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When The Meadowlark Sings Oiyokipi Omaka Teca

For Lois Red Elk and other prairie dwellers, springtime means 'Take joy, the world is made anew'

Lois Red Elk writes from the high plains, "Wow, people were so surprised  to get a late spring snow storm. 
But that is hi-line weather, unpredictable.  I wasn't so surprised as I was praying for more moisture for our earth in this region."

The "Hi-line" area of Montana is the far northern tier of the state where the Great Northern Railroad built a track in the late 19th century connecting cities in the Midwest, such as Minneapolis-St. Paul and Chicago, with emerging towns on the coast, like Seattle. In turn, the line was used to deliver beef and grain products to distant markets.

The incursion of the railroad brought the end of bison, waves of dryland farmers and cattle grazers. From her home at Fort Peck, Red Elk confronts many common geographic reference points that connote very different things depending on who is interpreting them. 

As a tribute to spring, MoJo's poet in residence delivers two works—a brand new one and another favorite timed to the season. The new poem is called Maga Agli Win which in Dakota means "Moon When Geese Return." Observes Lois, "My mother and aunties had this unique relationship with the weather.  They referred to wind, rain, storms, etc, as relatives and paid close attention to what the elements were saying and always remembered to be thankful."

Red Elk's second poem is called Glad You're Back and appears in her critically-acclaimed book Why I Return to Makoce, 2015 (Many Voices Press).  "It speaks to a conversation I tried to have with a storm," she says.  Enjoy.  —MoJo editors
In Dakota/Lakota, the emergence of  "hokshicekpa" (the wild crocus) is a good harbinger.  Photo courtesy Wikimedia user Tigerente
In Dakota/Lakota, the emergence of "hokshicekpa" (the wild crocus) is a good harbinger. Photo courtesy Wikimedia user Tigerente
Maga Agli Win

I am looking at fog coming from Mni Sose,
Grandfathers breath we name it, ancient as
earth and new as inhaling for a recovering
moment.  I know earth is speaking change
when sun and ice bring vision.  This morning,
after prayers I stop and listen for the familiar 
language of maga winging from the South.  I
want to feel the flow of bodies over my house,
a blessing of good news of Spring and tales 
from the South. Aunties words remind my 
ear to hear, then to utter the language in Lakota, 
“Maga Agli Win,” moon when geese return.  
Entering my kitchen I look for the words from
the First Scout, the calendar he put together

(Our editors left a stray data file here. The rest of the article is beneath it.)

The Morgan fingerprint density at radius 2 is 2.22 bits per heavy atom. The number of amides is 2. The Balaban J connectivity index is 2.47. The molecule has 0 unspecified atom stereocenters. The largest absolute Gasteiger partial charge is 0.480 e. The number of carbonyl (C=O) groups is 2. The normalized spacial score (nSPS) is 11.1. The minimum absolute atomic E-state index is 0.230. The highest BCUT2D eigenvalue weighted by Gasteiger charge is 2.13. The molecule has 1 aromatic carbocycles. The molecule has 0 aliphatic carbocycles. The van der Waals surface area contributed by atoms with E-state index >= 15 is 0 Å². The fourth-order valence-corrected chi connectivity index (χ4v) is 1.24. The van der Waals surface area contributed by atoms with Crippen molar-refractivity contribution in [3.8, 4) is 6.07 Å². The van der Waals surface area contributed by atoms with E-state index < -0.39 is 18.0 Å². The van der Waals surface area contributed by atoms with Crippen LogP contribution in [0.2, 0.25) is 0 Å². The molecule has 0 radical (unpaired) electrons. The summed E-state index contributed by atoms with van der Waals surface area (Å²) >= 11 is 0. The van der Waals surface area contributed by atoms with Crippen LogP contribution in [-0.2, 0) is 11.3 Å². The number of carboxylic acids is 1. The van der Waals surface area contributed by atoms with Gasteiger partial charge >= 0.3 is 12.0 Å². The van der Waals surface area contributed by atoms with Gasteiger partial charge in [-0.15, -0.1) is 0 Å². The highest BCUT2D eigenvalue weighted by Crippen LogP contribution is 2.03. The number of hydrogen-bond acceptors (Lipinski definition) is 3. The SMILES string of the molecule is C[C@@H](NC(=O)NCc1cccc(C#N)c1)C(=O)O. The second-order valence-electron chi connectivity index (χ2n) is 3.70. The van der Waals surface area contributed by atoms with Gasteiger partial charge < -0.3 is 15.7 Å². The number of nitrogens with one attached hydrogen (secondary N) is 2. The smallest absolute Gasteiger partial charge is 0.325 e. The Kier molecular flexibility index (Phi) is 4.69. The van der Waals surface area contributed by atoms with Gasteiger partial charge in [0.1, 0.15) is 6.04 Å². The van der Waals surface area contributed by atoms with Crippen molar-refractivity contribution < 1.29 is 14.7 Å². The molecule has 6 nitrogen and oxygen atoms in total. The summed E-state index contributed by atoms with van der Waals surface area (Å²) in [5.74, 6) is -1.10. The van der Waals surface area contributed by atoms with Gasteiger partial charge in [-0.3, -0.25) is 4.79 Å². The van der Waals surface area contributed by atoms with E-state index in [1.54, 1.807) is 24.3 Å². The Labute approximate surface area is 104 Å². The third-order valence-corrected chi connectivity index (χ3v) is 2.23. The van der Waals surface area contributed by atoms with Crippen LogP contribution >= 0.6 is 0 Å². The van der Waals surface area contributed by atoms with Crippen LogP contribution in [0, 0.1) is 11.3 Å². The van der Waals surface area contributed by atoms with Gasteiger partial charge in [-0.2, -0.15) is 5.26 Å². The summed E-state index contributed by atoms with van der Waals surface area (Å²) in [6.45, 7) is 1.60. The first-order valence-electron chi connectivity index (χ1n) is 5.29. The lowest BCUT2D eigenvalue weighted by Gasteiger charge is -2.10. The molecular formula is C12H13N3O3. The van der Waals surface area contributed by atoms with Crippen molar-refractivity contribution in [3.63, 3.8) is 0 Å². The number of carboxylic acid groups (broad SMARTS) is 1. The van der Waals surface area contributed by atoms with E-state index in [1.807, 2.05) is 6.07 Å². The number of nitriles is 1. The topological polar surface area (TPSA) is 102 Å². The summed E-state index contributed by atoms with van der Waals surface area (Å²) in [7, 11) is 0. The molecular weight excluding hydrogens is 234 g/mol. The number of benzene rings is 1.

so we never forget. Wetu, Spring, signaled
the earth to awake Hokshicekpa, the crocus,
the flower that tells its life story in the way 
it blooms, resembling a baby’s navel then
finally ends the summer with gray hair.  This 
past week I was out on the hills to help sing 
its arrival.  For one of the bands of my tribe, 
Wetu, marks the beginning of a new period,
the new year, when the meadowlark sings, 
Oiyokipi Omaka Teca, “Take joy, the world
is made anew.  This space of time will end
next weekend after the new moon then the 
next month starts.  My heart takes joy as I
honor my teachings, my movement through
the universe with my Grandmother Earth.

©Lois Red Elk

Translation
Mni Sose – Turbid Water, (Missouri River)
Maga – Geese
Maga Agli Win - Geese Returning Moon
Wetu – Spring
Hokshicekpa – Baby navel  (Crocus)
Oiyokipi Omaka Teca – Take joy the world
is made anew
A spring prairie thunderstorm. Photo courtesy Wikimedia user MichaelKirsh
A spring prairie thunderstorm. Photo courtesy Wikimedia user MichaelKirsh
Glad You’re Back

Glad you’re back.  I’ve missed you.  
It’s been a whole year
since I’ve heard your voice 
so strong, a stable force in air
a baritone humming, vibrating the wind. 
Yes, I’m glad you brought your friends.  
I acknowledge the way they 
swept in calling attention 
to their grand forces and subtle 
movement across the grass.  
Yes, I’m enjoying the conversation, 
the easy way you roll your “L’s” 
and how you encourage all your 
guardians to join in the 
heavy down beat,
the drum, songs 
and strong statements.  
What was that you said?   Did I enjoy 
the gathering of low dark clouds?
tinted edges of rain drops?  
Yes, they spoke first
on my brow, splatters on the walk,
on my window then 
sprinkled dainty drops 
on my chokecherry.  
The honeysuckle was surprised,
opened so quickly after the first taste
We were all startled 
at the burst of pink buds opening
exploding among the thirsty leaves.  
Yes, I heard the thunder 
of hoof beats, that followed 
shortly after your arrival, 
their nostrils flaring
and exhaling shots of wind.
And yes, the gentle explosion 
of the smaller thunderbirds 
glad they came up from behind.
I look forward to more visits, more talk.
Yes, I am grateful for all you bring.  
I will always salute 
the returning of the thunders.

                       ©Lois Red Elk
Lois Red Elk-Reed
About Lois Red Elk-Reed

Lois Red Elk-Reed is a poet who calls the high plains home. She is Mountain Journal's poet in residence.
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